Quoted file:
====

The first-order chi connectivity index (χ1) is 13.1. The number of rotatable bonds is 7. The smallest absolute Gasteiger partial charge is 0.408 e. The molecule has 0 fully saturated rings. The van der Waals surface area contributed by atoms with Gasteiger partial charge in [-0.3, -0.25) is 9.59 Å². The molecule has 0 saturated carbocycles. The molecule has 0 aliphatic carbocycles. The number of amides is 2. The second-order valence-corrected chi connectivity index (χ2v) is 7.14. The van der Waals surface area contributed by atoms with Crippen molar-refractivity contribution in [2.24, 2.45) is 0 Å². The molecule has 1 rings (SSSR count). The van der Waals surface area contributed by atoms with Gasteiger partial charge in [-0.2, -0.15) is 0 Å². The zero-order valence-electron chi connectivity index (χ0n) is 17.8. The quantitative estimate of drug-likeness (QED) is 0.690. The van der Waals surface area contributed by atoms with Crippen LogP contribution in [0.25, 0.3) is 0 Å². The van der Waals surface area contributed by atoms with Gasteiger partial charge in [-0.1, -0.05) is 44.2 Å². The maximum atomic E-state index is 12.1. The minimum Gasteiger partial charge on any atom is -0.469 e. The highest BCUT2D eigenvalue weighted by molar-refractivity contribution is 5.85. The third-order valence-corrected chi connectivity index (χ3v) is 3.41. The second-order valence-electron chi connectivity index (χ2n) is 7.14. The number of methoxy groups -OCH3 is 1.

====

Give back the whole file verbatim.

The first-order chi connectivity index (χ1) is 13.1. The number of rotatable bonds is 7. The smallest absolute Gasteiger partial charge is 0.408 e. The molecule has 0 fully saturated rings. The van der Waals surface area contributed by atoms with Gasteiger partial charge in [-0.3, -0.25) is 9.59 Å². The molecule has 0 saturated carbocycles. The molecule has 0 aliphatic carbocycles. The number of amides is 2. The second-order valence-corrected chi connectivity index (χ2v) is 7.14. The van der Waals surface area contributed by atoms with Crippen molar-refractivity contribution in [2.24, 2.45) is 0 Å². The molecule has 1 rings (SSSR count). The van der Waals surface area contributed by atoms with Gasteiger partial charge in [-0.2, -0.15) is 0 Å². The zero-order valence-electron chi connectivity index (χ0n) is 17.8. The quantitative estimate of drug-likeness (QED) is 0.690. The van der Waals surface area contributed by atoms with Crippen LogP contribution in [0.25, 0.3) is 0 Å². The van der Waals surface area contributed by atoms with Gasteiger partial charge in [-0.1, -0.05) is 44.2 Å². The maximum atomic E-state index is 12.1. The minimum Gasteiger partial charge on any atom is -0.469 e. The highest BCUT2D eigenvalue weighted by molar-refractivity contribution is 5.85. The third-order valence-corrected chi connectivity index (χ3v) is 3.41. The second-order valence-electron chi connectivity index (χ2n) is 7.14. The number of methoxy groups -OCH3 is 1.